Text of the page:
– Joshua Noble
“The idea behind a work can sometimes be more compelling than what actually appears on the screen. And for viewers without a thorough grounding in technology — or advanced math — the most innovative visual programs can seem like little more than high-end screensavers.”
– Susan Delson
“Clouds also became a popular desktop and screen saver at some point. I read it on the Internet, like, “Here’s instructions on how to take this and make a screen saver.” I just surfed on it a while back. I was like, Wow, it probably would look nice on the desktop or whatever.”
– Cory Arcangel
My thesis project has undergone a major shift in the last week. I’m moving away from the post-apocalyptic pirate internet, and towards something completely different: A means of projecting content onto surfaces that makes the projection appear intrinsic to the surface.
Imagine a hand-held projector that you can sweep across a room, kind of like a flash light. As it moves, the projected content appears stuck to the wall, the floor, etc. For example, you could add something to the scene in a particular location — a bit of text, perhaps. After adding the text, you could sweep the projector to a different part of the wall. The text would appear to go out of view once it left the throw-area of the projector, but if you were to move the projector back towards the spot where you initially added the text, you would see the words come back into view. The words are stuck to their environment — the projection is just an incidental way of exploring the space and revealing its content. Two recent technologies make this a particularly ripe time for this project: The Kinect gives cheap 3D scene information, which can improve the quality of motion tracking and automate the projection mapping process. New pico-projectors that can run on battery power and weigh significantly less than their conference-table counterparts mean that carrying around and a projector and using it to explore a space is no longer an entirely ridiculous proposition. This whole idea, which I’m currently calling Thesis II (for personal reasons) will be written up in more detail soon.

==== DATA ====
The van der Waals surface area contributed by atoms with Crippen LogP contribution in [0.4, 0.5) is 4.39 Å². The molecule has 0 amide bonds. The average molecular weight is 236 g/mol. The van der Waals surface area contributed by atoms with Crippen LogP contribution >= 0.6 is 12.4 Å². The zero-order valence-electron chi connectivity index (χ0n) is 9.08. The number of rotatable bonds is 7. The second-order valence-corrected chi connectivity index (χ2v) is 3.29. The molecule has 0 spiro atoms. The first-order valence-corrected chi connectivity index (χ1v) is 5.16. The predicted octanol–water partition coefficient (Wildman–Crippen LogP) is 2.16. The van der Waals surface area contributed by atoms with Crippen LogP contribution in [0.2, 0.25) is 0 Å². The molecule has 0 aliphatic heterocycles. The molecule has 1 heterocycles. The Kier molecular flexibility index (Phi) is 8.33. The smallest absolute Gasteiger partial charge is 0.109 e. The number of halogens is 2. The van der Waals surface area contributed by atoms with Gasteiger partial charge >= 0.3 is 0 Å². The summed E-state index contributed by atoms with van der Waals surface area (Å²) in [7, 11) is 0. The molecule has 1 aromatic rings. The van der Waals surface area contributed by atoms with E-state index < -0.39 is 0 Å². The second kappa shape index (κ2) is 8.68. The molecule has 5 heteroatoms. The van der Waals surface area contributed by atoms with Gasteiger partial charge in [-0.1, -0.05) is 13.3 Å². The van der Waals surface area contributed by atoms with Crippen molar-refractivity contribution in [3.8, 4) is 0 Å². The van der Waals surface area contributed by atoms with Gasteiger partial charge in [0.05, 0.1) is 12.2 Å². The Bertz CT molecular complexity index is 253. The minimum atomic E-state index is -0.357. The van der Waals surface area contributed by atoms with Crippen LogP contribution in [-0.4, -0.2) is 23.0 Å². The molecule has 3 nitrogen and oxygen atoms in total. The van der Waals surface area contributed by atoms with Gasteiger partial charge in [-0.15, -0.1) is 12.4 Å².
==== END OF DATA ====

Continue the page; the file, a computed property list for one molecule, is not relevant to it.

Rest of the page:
Fronts of Inquiry
The creative challenge for the next twelve weeks is to conceive of and build an application that demonstrates the usefulness and creative possibilities of this tool.